Carolina

Carolina may refer to:

Read more about Carolina:  Geography, Education, Athletics, Other

Other articles related to "carolina":

Qasim Mitchell
... Qasim Mitchell (born December 3, 1979 in Jacksonville, North Carolina) is an American football offensive lineman who is currently a free agent ... He played college football at North Carolina A T ... Mitchell has also been a member of the Chicago Bears, Carolina Panthers, Arizona Cardinals, and San Francisco 49ers ...
Florence, South Carolina
... in and the county seat of Florence County, South Carolina, United States ... Statistical Area, Florence adjoins Darlington to form the core of "Pee Dee" region of South Carolina, an area that includes the eight counties of northeastern ...
Transylvania County, North Carolina - Geography - Adjacent Counties
... Henderson County, North Carolina - east Greenville County, South Carolina - southeast Pickens County, South Carolina - south Oconee County, South Carolina - southwest Jackson County, North Carolina ...
Florence, South Carolina - People and Culture - Print
... Pee Dee, with a readership base extending from Cheraw, South Carolina, Marion South Carolina, Darlington, South Carolina to Williamsburg, South Carolina ...
Forest Acres, South Carolina
... Forest Acres is an upscale city in Richland County, South Carolina, United States ... It is part of the Columbia, South Carolina Metropolitan Statistical Area ...

Famous quotes containing the word carolina:

    The great problem of American life [is] the riddle of authority: the difficulty of finding a way, within a liberal and individualistic social order, of living in harmonious and consecrated submission to something larger than oneself.... A yearning for self-transcendence and submission to authority [is] as deeply rooted as the lure of individual liberation.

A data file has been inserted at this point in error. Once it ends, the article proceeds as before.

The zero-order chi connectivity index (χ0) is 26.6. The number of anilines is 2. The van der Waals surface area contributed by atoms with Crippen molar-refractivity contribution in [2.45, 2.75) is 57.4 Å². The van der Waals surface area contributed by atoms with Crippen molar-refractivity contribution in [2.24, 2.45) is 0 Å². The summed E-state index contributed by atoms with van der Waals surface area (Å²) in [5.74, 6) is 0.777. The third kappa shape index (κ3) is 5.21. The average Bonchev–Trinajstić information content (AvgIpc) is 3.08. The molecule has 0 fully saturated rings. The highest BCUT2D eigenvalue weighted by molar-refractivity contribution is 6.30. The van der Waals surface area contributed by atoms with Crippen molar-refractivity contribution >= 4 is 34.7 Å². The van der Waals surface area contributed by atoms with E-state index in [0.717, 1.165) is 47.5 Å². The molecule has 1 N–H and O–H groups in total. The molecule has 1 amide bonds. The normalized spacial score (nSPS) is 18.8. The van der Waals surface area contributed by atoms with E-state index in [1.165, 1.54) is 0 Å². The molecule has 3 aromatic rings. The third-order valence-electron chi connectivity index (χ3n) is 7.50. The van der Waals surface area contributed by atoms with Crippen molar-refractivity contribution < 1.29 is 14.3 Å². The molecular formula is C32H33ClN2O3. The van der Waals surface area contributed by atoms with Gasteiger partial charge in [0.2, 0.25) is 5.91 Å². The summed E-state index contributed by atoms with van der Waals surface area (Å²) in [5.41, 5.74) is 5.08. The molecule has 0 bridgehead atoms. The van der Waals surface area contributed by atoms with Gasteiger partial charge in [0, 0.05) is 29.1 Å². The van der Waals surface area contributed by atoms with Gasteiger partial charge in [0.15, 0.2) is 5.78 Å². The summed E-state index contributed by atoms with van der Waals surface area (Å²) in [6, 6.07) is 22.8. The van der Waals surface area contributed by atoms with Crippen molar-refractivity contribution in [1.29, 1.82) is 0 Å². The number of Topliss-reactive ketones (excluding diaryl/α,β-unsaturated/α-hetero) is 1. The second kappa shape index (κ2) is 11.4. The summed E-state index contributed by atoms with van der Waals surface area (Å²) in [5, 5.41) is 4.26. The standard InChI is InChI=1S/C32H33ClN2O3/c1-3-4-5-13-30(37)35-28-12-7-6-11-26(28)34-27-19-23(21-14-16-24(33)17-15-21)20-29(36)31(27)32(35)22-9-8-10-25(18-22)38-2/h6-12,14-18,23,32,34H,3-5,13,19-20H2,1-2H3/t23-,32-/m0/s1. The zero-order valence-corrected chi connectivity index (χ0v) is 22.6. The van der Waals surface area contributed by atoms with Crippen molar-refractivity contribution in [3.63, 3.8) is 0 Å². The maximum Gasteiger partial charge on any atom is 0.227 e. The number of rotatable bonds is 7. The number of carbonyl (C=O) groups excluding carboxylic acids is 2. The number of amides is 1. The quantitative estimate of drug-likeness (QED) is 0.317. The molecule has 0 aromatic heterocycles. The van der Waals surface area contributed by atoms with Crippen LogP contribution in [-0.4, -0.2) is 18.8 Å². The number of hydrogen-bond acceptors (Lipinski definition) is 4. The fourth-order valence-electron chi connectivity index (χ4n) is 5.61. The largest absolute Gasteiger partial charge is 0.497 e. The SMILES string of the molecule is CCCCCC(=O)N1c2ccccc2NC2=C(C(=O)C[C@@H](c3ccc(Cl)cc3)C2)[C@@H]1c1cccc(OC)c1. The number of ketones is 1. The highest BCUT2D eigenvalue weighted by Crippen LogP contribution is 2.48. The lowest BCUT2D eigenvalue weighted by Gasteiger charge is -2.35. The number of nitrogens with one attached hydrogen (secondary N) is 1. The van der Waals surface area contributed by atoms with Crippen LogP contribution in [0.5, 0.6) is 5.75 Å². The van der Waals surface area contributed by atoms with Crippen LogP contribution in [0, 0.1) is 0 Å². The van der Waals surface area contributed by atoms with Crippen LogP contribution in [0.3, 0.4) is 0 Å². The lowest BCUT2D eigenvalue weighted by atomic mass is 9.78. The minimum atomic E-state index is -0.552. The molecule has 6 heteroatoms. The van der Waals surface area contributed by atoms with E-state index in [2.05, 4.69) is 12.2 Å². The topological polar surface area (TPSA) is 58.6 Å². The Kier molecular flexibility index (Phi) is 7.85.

Wilfred M. McClay, educator, author. The Masterless: Self and Society in Modern America, p. 4, University of North Carolina Press (1994)

    Poetry presents indivisible wholes of human consciousness, modified and ordered by the stringent requirements of form. Prose, aiming at a definite and concrete goal, generally suppresses everything inessential to its purpose; poetry, existing only to exhibit itself as an aesthetic object, aims only at completeness and perfection of form.
    Richard Harter Fogle, U.S. critic, educator. The Imagery of Keats and Shelley, ch. 1, University of North Carolina Press (1949)

    I hear ... foreigners, who would boycott an employer if he hired a colored workman, complain of wrong and oppression, of low wages and long hours, clamoring for eight-hour systems ... ah, come with me, I feel like saying, I can show you workingmen’s wrong and workingmen’s toil which, could it speak, would send up a wail that might be heard from the Potomac to the Rio Grande; and should it unite and act, would shake this country from Carolina to California.
    Anna Julia Cooper (1859–1964)